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Latvian banks report suspicious financial transactions to SRS every day

Photo: facebook.com/vidgovlv.
Latvian banks submit reports regarding suspicious transactions performed by their clients every day to the State Revenue Service (SRS), said representative of Association of Latvian Commercial Banks and Citadele Bank’s board member Uldis Upenieks.

He says that as soon as banks spot potentially suspicious transactions they submit appropriate information to SRS or Money Laundering Prevention Service. Such cases are uncovered and reported every day.

Upenieks also adds that bank analysts’ evaluation of suspicious transactions is subjective. Information is properly assessed by appropriate services. Most often suspicions are associated with too many cash transactions – this is a sign of payment of envelope wages.

The representative of the association notes that Latvian banks have a lot of experience dealing with suspicious transactions and money laundering activities. Association of Latvian Commercial Banks has developed high standards.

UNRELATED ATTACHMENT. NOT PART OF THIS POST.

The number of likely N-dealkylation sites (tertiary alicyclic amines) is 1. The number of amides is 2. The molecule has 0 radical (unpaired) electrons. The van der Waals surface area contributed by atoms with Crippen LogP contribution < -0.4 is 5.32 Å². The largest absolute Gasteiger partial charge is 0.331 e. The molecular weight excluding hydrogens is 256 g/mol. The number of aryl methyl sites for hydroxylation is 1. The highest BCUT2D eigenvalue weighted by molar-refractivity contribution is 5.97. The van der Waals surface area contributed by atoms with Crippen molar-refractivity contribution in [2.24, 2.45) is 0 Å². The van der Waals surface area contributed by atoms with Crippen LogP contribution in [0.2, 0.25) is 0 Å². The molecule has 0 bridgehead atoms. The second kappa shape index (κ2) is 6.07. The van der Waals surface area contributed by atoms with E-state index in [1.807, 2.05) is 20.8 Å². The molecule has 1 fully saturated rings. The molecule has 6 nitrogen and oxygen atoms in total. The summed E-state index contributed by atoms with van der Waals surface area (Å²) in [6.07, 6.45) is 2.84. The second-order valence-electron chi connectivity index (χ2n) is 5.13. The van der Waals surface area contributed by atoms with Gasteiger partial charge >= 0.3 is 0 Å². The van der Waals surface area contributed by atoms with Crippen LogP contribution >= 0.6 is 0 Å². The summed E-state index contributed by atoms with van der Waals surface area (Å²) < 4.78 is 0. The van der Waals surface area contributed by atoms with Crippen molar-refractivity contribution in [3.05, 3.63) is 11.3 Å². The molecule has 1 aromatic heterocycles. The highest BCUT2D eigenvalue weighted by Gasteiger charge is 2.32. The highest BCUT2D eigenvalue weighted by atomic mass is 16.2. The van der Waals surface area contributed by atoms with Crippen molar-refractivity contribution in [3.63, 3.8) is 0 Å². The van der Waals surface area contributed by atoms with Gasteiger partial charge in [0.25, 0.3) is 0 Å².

As for new requirements for finance institutions to report about clients whose account turnover exceeds EUR 15,000 a year, Upenieks says they will not cause problems for banks. This limit was set by SRS.

Last year, Saeima approved amendments to the Law on Taxes and Duties. Those amendments provide a duty for credit institutions and payment service providers to submit information about its clients to SRS once a year. This applies to private persons whose debit or credit turnover exceeded EUR 15,000 in the previous year.

Saeima’s Budget and Finance Committee plans to discuss this measure at the next meeting.


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